Suspect ‘part of dissident gun gang’
Published 03/12/2010 | 00:00
A suspected dissident republican gang handed over guns used in an aborted punishment attack to a vulnerable teenager, the High Court has heard.
Prosecutors said one of the weapons jammed as men claiming to be from the Oglaigh na hEireann grouping tried to shoot their victim in west Belfast.
Video footage from a police helicopter has also recorded men leaving the house on St James' Road where the attack happened in July, a judge was told.
Details emerged as one of the accused, Stephen McAllister (41), was refused bail.
McAllister, with an address at Moyard Crescent, Belfast, faces charges of conspiracy to wound and attempting to wound with intent to cause grievous bodily harm, having a firearm with criminal intent, and possessing articles for use in terrorism.
A Crown lawyer said four men entered the house and tried to shoot a man in the legs.
One bullet was fired, inflicting grazing injuries to the victim before the gun jammed, according to the prosecution. Another live round, ejected in an attempt to get the weapon working again, has been seized by investigators, the lawyer said.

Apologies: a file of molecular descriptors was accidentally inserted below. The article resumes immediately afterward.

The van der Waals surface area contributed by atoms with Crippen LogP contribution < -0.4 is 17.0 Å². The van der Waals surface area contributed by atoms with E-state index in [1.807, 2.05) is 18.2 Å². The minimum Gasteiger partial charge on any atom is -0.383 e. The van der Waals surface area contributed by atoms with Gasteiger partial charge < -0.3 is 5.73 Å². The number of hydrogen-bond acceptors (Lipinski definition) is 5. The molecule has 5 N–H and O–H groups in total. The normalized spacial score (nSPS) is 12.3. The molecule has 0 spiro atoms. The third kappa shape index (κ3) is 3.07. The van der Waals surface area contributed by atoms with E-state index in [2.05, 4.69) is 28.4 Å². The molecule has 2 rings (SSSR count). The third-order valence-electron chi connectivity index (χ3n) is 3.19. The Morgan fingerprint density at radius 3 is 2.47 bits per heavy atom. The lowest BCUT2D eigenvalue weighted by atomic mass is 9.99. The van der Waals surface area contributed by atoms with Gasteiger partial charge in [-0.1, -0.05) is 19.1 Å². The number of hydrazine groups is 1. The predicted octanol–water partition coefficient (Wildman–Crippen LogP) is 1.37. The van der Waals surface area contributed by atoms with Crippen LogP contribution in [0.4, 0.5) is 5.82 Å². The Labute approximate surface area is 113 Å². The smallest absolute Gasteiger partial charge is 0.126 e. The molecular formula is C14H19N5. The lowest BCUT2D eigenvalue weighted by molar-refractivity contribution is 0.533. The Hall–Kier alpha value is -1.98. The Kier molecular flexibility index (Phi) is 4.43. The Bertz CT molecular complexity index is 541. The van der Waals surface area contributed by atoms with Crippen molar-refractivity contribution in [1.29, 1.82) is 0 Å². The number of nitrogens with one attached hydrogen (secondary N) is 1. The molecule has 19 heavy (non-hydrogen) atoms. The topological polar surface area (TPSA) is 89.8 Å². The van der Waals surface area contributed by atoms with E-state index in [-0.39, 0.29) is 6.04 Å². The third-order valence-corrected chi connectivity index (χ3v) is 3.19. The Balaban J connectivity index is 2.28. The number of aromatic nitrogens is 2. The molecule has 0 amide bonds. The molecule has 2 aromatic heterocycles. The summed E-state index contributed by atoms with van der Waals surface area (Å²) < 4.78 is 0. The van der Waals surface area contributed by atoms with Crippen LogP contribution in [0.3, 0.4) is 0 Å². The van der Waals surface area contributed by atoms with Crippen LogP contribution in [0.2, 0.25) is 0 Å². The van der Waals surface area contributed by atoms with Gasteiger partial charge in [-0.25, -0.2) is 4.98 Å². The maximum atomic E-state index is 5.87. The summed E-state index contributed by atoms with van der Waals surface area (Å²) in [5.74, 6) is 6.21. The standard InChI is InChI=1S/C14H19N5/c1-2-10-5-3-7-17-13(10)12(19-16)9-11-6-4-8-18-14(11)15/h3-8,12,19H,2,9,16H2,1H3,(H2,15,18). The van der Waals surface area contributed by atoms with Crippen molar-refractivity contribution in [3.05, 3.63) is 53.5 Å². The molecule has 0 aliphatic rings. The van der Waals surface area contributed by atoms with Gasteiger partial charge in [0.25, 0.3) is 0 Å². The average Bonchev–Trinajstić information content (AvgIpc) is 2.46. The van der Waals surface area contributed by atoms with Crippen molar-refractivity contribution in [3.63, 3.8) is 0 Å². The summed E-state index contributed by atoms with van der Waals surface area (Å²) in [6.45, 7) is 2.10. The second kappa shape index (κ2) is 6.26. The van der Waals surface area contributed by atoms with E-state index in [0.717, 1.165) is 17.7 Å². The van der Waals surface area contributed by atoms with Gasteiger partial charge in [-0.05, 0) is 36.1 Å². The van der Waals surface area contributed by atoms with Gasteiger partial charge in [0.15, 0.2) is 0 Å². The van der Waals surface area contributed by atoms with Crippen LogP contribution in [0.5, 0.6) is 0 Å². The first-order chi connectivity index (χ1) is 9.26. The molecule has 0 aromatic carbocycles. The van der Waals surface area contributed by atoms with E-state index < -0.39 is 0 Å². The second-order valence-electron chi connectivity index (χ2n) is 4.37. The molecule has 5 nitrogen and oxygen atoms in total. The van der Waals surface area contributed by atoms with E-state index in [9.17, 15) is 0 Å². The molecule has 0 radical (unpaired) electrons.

He claimed the men then left and headed for the Bog Meadows area where they met a 16-year-old youth and handed over two guns.
The teenager was stopped |by police soon after, while the |alleged gang were detained in a car near the Falls Road, the |court heard. According to the prosecution, a pistol, loaded revolver and ammunition were all recovered.
It was alleged that McAllister is linked to the incident by video, forensic and witness evidence.
The prosecuting barrister added that police have concerns that the 16-year-old co-accused may be vulnerable to intimidation.
A defence lawyer argued that bail should not be denied purely due to the seriousness of the charges.
But refusing the application, Lord Justice Higgins said: “The incident itself is one which has, over the last 30 years, been associated with paramilitary organisations seeking to impose some sort of justice within the communities in which they live.”
He added: “There is clearly a risk of interference with witnesses. I derive that from the circumstances relating to two people who were present — one of whom was shot, and the young vulnerable person who was detained with the firearms.”